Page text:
KAMPALA — Makerere University in collaboration with Nottingham Trent University (NTU), UK have been awarded 716,004 Euros from the British Council as part of the International Credit Mobility (ICM)programme of the European Commission.
The grant is expected to support the mobility of students and staff between the two institutions from 2020 to 2023.
The project according to officials will be implemented as part of the 10-year partnership between Makerer and NTU that is led by the School of Public Health.
The current Memorandum of Understanding (MoU) between the two universities (2018 – 2023) was signed by the Makerere Vice Chancellor Prof. Barnabas Nawangwe and NTU Pro Vice-Chancellor (International) Prof. Cillian Ryan during the latter’s visit to Uganda in 2018.
The new project will support Makerere students (undergraduate, postgraduate and PhD) and staff (teaching and non-teaching) to spend between 2 weeks and 2 months at NTU for training, research and other collaboration, as well as participate in short-courses, seminars, workshops, conferences and other academic events as a form of capacity building.
A total of 99 Makererstudents and staff are expected to travel to the UK during the 3 years of the project from the College of Health Sciences (CHS); College of Veterinary Medicine, Animal Resources and BioSecurity (COVAB); and College of Agricultural and Environment Sciencest (CAES).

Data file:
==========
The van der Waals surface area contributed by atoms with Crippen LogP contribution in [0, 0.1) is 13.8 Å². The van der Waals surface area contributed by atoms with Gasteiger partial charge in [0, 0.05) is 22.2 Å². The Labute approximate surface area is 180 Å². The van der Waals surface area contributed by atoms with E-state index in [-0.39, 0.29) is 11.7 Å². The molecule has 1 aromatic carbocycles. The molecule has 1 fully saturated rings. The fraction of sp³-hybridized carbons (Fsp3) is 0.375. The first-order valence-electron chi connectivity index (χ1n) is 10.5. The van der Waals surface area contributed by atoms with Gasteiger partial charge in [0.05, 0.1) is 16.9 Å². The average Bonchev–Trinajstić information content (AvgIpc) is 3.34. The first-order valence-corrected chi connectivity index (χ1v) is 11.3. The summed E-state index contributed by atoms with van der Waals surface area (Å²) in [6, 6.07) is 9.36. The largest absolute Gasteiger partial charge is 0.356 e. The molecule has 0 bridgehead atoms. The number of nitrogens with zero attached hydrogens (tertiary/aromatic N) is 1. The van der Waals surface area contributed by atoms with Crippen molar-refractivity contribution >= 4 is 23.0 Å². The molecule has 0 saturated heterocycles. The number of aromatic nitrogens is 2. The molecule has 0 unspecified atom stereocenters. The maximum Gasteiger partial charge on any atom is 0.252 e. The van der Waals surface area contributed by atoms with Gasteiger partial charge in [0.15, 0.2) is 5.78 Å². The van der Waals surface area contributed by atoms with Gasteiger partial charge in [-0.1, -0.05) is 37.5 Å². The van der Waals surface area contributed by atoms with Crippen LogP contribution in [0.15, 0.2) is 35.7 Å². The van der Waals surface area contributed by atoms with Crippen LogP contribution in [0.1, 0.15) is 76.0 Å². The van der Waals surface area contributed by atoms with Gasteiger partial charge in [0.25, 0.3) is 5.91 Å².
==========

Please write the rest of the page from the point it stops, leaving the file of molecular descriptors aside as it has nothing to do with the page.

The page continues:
The specific disciplines to participate in the programme include public health, microbiology, nursing, pharmacy, veterinary, environment and agriculture.
During a recent meeting regarding Makerere becoming the fourth international strategic partner of NTU, Prof. Nawangwe was pleased that this partnership that started in a humble way at the School of Public Health had expanded to benefit other schools and colleges in the university.
The Dean of the School of Public Health Prof. Rhoda Wanyenze noted that collaboration between multiple disciplines, as demonstrated in the recently awarded grant, is crucial to address the challenges affecting health and other sectors in Uganda such as antimicrobial resistance.
“This grant will build on the success of the earlier grant (2018 – 2020) that supported mobility of students and faculty between the 2 universities, mainly in public health,” Pro. Wanyeza said.